Paddy Moloney: Founder of Chieftains who helped revive Irish music


Paddy Moloney, who helped revive traditional Irish music as the founder and guiding force of the Chieftains, a largely instrumental ensemble that resurrected jigs, reels, arias and ballads forgotten in nearly six decades of concerts and recordings, has died at the age of 83.

Moloney formed the Chieftains in 1962, using a name inspired by Irish poet John Montague. The group has recorded more than three dozen albums, won six Grammy Awards, and performed inside the United States Capitol and atop the Great Wall of China. When Pope John Paul II visited Dublin in 1979, the Chieftains opened for him in Phoenix Park, playing for an audience of 1.35 million people, described as the largest in history.

Alternately dark, militant, cheerful and exuberant, the group has stayed close to their traditional roots, even collaborating with artists such as the Rolling Stones, Willie Nelson, Luciano Pavarotti and Sinead O’Connor. The Irish singer performed on one of their most famous songs, a sad version of “The Foggy Dew” which appeared on the 1995 album. The long black veil, which has sold over half a million copies in the United States.

“They did not just preserve the musical past but reinvent it”, New York Times music critic Stephen Holden wrote in 1981. “Their core ensemble … plays with the exquisite precision of a classic chamber ensemble.” Derek Jewell, music critic for Sunday Times, instead compared them to the big band of Duke Ellington, noting that the two groups served as happy musical ambassadors for their home countries, left room for improvisation and sometimes refreshed their sound by adding new members.

Although the composition has changed, the Chieftains have come to include famous musicians such as Martin Fay and Sean Keane on violin, Derek Bell on harp, Matt Molloy on flute and Kevin Conneff on vocals and bodhran, a traditional drum with a head in goatskin. Moloney has remained a constant, playing the tin whistle and uilleann pipes – a milder cousin of the Great Highland bagpipes – in addition to writing and arranging the band’s music.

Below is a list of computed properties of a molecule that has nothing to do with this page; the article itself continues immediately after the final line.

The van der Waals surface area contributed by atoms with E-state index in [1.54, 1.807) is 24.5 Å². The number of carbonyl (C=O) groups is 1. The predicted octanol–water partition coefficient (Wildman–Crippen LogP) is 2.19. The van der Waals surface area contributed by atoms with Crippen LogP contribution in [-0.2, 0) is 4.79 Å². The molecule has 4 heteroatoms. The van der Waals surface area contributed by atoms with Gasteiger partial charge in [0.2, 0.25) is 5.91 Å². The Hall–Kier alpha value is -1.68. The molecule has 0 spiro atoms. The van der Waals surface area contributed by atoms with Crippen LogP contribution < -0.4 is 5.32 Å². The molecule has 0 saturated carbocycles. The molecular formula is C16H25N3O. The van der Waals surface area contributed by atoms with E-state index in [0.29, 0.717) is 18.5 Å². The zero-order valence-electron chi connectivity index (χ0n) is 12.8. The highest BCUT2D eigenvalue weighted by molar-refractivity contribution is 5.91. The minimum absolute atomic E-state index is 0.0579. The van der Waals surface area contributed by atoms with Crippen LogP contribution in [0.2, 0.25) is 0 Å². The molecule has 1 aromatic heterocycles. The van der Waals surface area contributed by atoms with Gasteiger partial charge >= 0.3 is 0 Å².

“Without someone like Paddy Moloney, where would traditional music be? Traditional music was in danger of disappearing, and now it has never been so healthy, ”said Liam O’Connor, director of the Irish Traditional Music Archive. He noted that Moloney was an innovative arranger, incorporating harmonies into a musical tradition much better known for its melodies, and said that Moloney sometimes relied on 18th century manuscripts to recreate songs that had not been played. for 100 years or more.

Moloney started making music at the age of six, after spotting a whistle in a shop window


“It turned out that this music was as relevant and popular as ever. It just needed a broadcast. Paraphrasing Irish poet Brendan Kennelly, he added: “All songs are living ghosts, waiting for a living voice. “

Paddy Moloney was born in Dublin on August 1, 1938 and grew up in Donnycarney, north of the city. Her father was a clerk at the Catholic parish church and her mother was a housewife. He spent his summers on his grandparents’ farm in the village of Ballyfin, where the evening evenings were punctuated by his grandfather’s flute or a neighbor’s violin.

Moloney started making music at the age of six, after spotting a whistle in a shop window as he walked with his mother on Christmas Eve. “I said, ‘Mum, come on, it’s only one shilling and nine pence,'” he told the Boston Globe Last year. “It was one of the best Christmas presents I have ever had.”